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May 3, 2006

A Lifetime Without Illegals
The illegal immigrant movement must be credited for successfully setting the tone in the debate over our southern border and the influx it permits. It has brilliantly merged the concept of the rights of so-called “undocumented workers” with that of the value of immigrants to America. Somehow, Arizona’s border with Mexico has become comparable to Ellis Island, and Jose the lawnmower’s skills equivalent to that of Albert Einstein’s and Madeleine Albright’s.
The activists recently held a nationwide “Day Without Immigrants.” Interpreted objectively, this term, for all intents and purposes, is synonymous with a “Day Without Americans.” The United States has always been a country of immigrants, and rare is the American who cannot trace his roots back to a foreign country or a mixture of distant lands.
As such, the majority of Americans, conservatives and liberals, clearly support the concept of immigration for this and a variety of other reasons – a vibrant economy, national security, population growth, multiculturalism, affection, and so on. The “America is full” crowd is limited, but nevertheless presents the border jumping activists with the opportunity to frame the debate as they wish.
There are over 10 million illegal immigrants in the United States, and countless more pour in every day. This blatant violation of the integrity of the United States and of its soil is what pro-border security Americans are protesting, not, as the activists would have us believe, immigration itself. I would at any time join a demonstration akin to the “Day Without Immigrants” public relations stunt against those who oppose both closed borders and closed gates. By the same token, I would just as eagerly participate in a rally protesting illegal immigration. Unfortunately, this is not what the self-described “immigrant rights” activists are aiming for.
Somehow, however, those taking a stand for illegal behavior have managed to label the rest of the populace as anti-immigrant. Ironically, no one is hurt more by illegal immigration than legal immigrants, those standing in long lines at U.S. embassies around the world and those whose files are buried under colossal piles of documents in the offices of the Homeland Security Department’s U.S. Citizenship and Immigration Services.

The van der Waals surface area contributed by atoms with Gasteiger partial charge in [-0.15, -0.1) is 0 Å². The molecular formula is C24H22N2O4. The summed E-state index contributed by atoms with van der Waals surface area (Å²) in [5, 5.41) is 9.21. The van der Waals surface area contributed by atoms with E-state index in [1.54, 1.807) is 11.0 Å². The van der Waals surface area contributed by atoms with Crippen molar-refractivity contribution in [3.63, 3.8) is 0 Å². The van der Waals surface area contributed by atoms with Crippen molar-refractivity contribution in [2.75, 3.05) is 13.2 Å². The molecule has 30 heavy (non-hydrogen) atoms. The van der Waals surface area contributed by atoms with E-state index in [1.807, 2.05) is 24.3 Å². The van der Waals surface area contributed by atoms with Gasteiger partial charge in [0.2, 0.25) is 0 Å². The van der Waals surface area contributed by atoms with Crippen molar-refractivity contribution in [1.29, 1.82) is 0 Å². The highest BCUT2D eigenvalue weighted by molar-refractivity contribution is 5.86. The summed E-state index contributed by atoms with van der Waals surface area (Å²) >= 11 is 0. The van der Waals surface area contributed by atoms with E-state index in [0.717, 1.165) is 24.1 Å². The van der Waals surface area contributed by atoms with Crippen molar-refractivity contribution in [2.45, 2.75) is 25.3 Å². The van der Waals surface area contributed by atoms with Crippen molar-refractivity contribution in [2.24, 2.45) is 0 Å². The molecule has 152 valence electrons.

My family and I waited for years before lucking out and getting accepted as legal immigrants to the United States. After years of worries and doubt, the process continued even as we lived as hard-working, tax-paying residents. Obstacles included further uncertainty, long lines, and an incompetent bureaucracy – it took longer than a decade to acquire full citizenship status. That said, we were the lucky ones.
A virtually limitless number of people around the world would do anything to be able to go through the unpleasant process we endured in order to live in America. According to a Pew Hispanic Center poll, 46% of Mexicans would immigrate to the United States if they could, and almost half of those would do so illegally. It is no secret that illegal immigrants have little difficulty sneaking through the border and continuing to live in the United States. What about the other half? Is the influx of illegals not hurting the number of lawful Mexican immigrants this country is willing to absorb?
It would have been fairer, smarter, safer, and more beneficial if instead of allowing millions of law-breaking individuals to enter the country, we welcomed additional millions of law-abiding Mexicans through the gates. The benefits are obvious: we can certainly be more selective in deciding who we want to come into our country, we can make sure that drugs, weapons, and criminals are stopped from crossing the border and we would have records for the people living in our neighborhoods, just like for the rest of the residents of the country. The best part is, we would still be allowing the same number of immigrants to come in, except we would be rewarding patience and merit, not criminality.
Unfortunately, it will be impossible to achieve this switch from illegal to legal immigration with the debate being framed by activist spinsters and empty rhetoric. Building a wall across the southern border has nothing to do with opposing immigration – in fact, it would be the best endorsement for deserving immigrants who are willing to play by the rules and abide by our laws. What these activists do not understand is that although America would not be able to survive a day without true immigrants, it would be blessed if granted a lifetime without illegals.


© 2006 North Star Writers Group. May not be republished without permission.


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